Description - The Anthropology Of Turquoise by Ellen Meloy
In this invigorating mix of natural history and adventure, artist-naturalist Ellen Meloy uses turquoise--the color and the gem--to probe deeper into our profound human attachment to landscape. From the Sierra Nevada, the Mojave Desert, the Yucatan Peninsula, and the Bahamas to her home ground on the high plateaus and deep canyons of the Southwest, we journey with Meloy through vistas of both great beauty and great desecration. Her keen vision makes us look anew at ancestral mountains, turquoise seas, and even motel swimming pools. She introduces us to Navajo "velvet grandmothers" whose attire and aesthetics absorb the vivid palette of their homeland, as well as to Persians who consider turquoise the life-saving equivalent of a bullet-proof vest. Throughout, Meloy invites us to appreciate along with her the endless surprises in all of life and celebrates the seduction to be found in our visual surroundings.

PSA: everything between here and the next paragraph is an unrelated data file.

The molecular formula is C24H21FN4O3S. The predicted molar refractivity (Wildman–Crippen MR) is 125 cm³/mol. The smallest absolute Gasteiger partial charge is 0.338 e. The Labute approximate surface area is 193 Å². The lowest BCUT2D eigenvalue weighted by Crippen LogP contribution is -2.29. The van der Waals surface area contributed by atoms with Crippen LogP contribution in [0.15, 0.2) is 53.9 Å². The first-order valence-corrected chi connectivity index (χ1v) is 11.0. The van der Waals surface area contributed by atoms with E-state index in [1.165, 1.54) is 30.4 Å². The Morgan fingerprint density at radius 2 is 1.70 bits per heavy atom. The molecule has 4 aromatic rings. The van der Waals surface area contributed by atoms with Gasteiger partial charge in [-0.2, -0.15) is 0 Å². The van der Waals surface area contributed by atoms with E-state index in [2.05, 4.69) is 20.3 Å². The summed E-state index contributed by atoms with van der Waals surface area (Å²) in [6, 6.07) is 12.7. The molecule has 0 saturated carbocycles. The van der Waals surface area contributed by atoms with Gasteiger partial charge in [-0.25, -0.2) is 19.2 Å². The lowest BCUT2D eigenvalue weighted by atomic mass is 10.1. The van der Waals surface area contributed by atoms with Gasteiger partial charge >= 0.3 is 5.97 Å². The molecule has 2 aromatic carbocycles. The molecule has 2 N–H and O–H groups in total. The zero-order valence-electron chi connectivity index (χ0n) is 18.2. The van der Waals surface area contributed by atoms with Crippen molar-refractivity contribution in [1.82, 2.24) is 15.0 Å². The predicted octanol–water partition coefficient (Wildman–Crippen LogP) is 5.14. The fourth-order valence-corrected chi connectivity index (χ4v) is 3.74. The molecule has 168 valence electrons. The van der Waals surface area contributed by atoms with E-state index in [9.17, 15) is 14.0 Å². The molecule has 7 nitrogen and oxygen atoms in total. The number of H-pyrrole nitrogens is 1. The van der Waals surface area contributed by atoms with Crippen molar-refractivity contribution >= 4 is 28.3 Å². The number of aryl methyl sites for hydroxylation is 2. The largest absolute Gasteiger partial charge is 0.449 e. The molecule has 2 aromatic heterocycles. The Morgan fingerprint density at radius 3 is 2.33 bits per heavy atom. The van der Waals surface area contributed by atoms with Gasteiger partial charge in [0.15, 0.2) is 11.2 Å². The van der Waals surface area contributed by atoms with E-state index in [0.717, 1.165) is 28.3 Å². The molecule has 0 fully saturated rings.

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(201mm x 133mm x 22mm)
Publisher: Random House USA Inc
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Book Reviews - The Anthropology Of Turquoise by Ellen Meloy
Author Biography - Ellen Meloy
ELLEN MELOY, a recipient of a Whiting Foundation Award in 1997, was a native of the West and lived in California, Montana, and Utah. Her previous book, The Anthropology of Turquoise, was a finalist for the Pulitzer Prize and won the Utah Book Award and the Banff Mountain Book Festival Award in the adventure and travel category. She is also the author of Raven's Exile: A Season on the Green River and The Last Cheater's Waltz: Beauty and Violence in the Desert Southwest. Meloy spent most of her life in wild, remote places; at the time of her sudden death in November 2004 (three months after completing Eating Stone), she and her husband were living in southern Utah.